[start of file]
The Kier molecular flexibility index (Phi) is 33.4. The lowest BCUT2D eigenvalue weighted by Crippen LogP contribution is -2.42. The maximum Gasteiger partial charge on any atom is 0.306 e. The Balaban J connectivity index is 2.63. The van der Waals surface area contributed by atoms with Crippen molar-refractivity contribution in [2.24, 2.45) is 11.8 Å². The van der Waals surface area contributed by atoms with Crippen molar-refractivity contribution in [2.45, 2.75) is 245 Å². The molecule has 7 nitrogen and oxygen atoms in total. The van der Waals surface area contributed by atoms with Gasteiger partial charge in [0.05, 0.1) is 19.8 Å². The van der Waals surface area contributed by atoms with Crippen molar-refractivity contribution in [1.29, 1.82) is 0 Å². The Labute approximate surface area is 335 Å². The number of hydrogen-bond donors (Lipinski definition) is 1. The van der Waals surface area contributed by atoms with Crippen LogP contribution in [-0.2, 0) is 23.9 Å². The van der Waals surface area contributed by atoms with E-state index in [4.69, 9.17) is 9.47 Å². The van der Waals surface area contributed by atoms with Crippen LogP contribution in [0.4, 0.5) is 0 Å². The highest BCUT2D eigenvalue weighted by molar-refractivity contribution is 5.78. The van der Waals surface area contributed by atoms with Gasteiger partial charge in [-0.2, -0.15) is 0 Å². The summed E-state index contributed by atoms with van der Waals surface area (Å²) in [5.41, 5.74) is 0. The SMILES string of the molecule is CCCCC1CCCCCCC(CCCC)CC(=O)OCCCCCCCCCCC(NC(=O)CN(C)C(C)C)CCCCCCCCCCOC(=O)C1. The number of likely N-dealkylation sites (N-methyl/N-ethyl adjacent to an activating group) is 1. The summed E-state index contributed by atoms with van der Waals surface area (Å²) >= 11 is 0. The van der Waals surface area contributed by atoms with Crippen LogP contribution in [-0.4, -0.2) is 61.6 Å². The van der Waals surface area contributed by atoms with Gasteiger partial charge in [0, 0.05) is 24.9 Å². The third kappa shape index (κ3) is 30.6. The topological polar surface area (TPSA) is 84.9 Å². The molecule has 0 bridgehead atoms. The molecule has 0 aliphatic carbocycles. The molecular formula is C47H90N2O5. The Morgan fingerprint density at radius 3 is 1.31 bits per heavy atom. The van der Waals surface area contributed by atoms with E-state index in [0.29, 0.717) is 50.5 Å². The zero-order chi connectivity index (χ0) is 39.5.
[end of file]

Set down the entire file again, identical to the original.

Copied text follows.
The Kier molecular flexibility index (Phi) is 33.4. The lowest BCUT2D eigenvalue weighted by Crippen LogP contribution is -2.42. The maximum Gasteiger partial charge on any atom is 0.306 e. The Balaban J connectivity index is 2.63. The van der Waals surface area contributed by atoms with Crippen molar-refractivity contribution in [2.24, 2.45) is 11.8 Å². The van der Waals surface area contributed by atoms with Crippen molar-refractivity contribution in [2.45, 2.75) is 245 Å². The molecule has 7 nitrogen and oxygen atoms in total. The van der Waals surface area contributed by atoms with Gasteiger partial charge in [0.05, 0.1) is 19.8 Å². The van der Waals surface area contributed by atoms with Crippen molar-refractivity contribution in [1.29, 1.82) is 0 Å². The Labute approximate surface area is 335 Å². The number of hydrogen-bond donors (Lipinski definition) is 1. The van der Waals surface area contributed by atoms with Crippen LogP contribution in [-0.2, 0) is 23.9 Å². The van der Waals surface area contributed by atoms with E-state index in [4.69, 9.17) is 9.47 Å². The van der Waals surface area contributed by atoms with Crippen LogP contribution in [0.4, 0.5) is 0 Å². The highest BCUT2D eigenvalue weighted by molar-refractivity contribution is 5.78. The van der Waals surface area contributed by atoms with Gasteiger partial charge in [-0.2, -0.15) is 0 Å². The summed E-state index contributed by atoms with van der Waals surface area (Å²) in [5.41, 5.74) is 0. The SMILES string of the molecule is CCCCC1CCCCCCC(CCCC)CC(=O)OCCCCCCCCCCC(NC(=O)CN(C)C(C)C)CCCCCCCCCCOC(=O)C1. The number of likely N-dealkylation sites (N-methyl/N-ethyl adjacent to an activating group) is 1. The summed E-state index contributed by atoms with van der Waals surface area (Å²) >= 11 is 0. The van der Waals surface area contributed by atoms with Crippen LogP contribution in [-0.4, -0.2) is 61.6 Å². The van der Waals surface area contributed by atoms with Gasteiger partial charge in [0, 0.05) is 24.9 Å². The third kappa shape index (κ3) is 30.6. The topological polar surface area (TPSA) is 84.9 Å². The molecule has 0 bridgehead atoms. The molecule has 0 aliphatic carbocycles. The molecular formula is C47H90N2O5. The Morgan fingerprint density at radius 3 is 1.31 bits per heavy atom. The van der Waals surface area contributed by atoms with E-state index in [0.29, 0.717) is 50.5 Å². The zero-order chi connectivity index (χ0) is 39.5.